After getting an opportunity to spend some time at home, on Tuesday evening I participated in a Poets House-sponsored panel, The Harlem Renaissance Revisited, which included the marvelous scholar-poet Evie Shockley, who inimitably brought to light the work of poet Anne Spencer, and the amazing multitalented duo Mendi + Keith Obadike, who spoke about the influence of several Harlem Renaissance-era musicians and poets on their own work. I offered some remarks on a longtime hero, Richard Bruce Nugent, whose life and works, such as "Smoke, Lilies and Jade," like other pathbreaking texts from this period and group I see as being integral, in key ways not only to the subsequent development of Black queer literary and cultural production, but also to Black avant-garde and American avant-garde traditions. Amiri Baraka drawing from the notebooks of Nugent and Hughes, Hurston and Spencer: can you picture it? Before the panel, I met with several Borough of Manhattan Community College classes, and answered their questions on the Harlem Renaissance, which ranged from the paucity of high profile female poets, to why Langston Hughes got so many props, to when exactly the Harlem/New Negro Renaissance ended and why. Great questions, and many thanks to the professors and students, one of whom was analyzing a Langston Hughes poem as we walked to the auditorium--you gotta love it!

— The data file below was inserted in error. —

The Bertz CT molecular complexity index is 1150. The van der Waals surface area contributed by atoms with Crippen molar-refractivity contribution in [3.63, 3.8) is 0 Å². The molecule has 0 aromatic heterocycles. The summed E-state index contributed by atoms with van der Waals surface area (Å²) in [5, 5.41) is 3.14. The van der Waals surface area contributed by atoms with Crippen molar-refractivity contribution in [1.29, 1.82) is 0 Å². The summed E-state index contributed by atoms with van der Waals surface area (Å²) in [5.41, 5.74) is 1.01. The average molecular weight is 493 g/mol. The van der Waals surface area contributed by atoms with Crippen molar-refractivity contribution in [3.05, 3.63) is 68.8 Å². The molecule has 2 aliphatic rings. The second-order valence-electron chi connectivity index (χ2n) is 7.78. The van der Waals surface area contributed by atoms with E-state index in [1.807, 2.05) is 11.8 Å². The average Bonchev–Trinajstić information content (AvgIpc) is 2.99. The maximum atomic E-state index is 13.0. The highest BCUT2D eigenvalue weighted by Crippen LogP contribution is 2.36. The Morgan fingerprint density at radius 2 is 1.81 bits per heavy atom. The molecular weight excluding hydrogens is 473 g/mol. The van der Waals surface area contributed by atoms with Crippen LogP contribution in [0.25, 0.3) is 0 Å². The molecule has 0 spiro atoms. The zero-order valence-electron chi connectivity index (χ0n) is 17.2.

I was so glad that friends like Tisa, Patricia Spears Jones, and Kaemanje were present, and it was also a pleasure to see Tom Wirth, who edited the Nugent omnibus volume, Gay Rebel of the Harlem Renaissance (Duke) several years ago, and passed on a copy of Nugent's posthumous roman à clef, Gentleman Jigger, which he edited and I am reading now and cannot put down! Langston Hughes, Zora Neale Hurston, Countee Cullen, Carl Van Vechten, Aaron Douglas, Alain Locke, W.E.B. DuBois, A'Lelia Bundles, and many other high-profile Harlem Renaissancers make their appearances herein, sometimes to shocking effect. Had he published this back when he wrote it, he not only might have provoked Wallace Thurman--a central figure ("Rusty") in the text and the foil of Nugent's alter ego, "James 'Stuartt' Brennan"--whose Infants of the Spring is like a mirror of this text (Nugent calls the Thurman character a "plagiarist" in the book, though Wirth's introduction argues that the matter remains unresolved), to an even earlier death, but he might have found himself exiled from New York permanently. I recommend it, and if I hadn't already crammed my spring course with reading material (how on earth is that going to work?), I'd be adding it to the list. Thanks to Stephen Motika of Poets House, and Alison Meyers of Cave Canem, among many others, for making this event possible.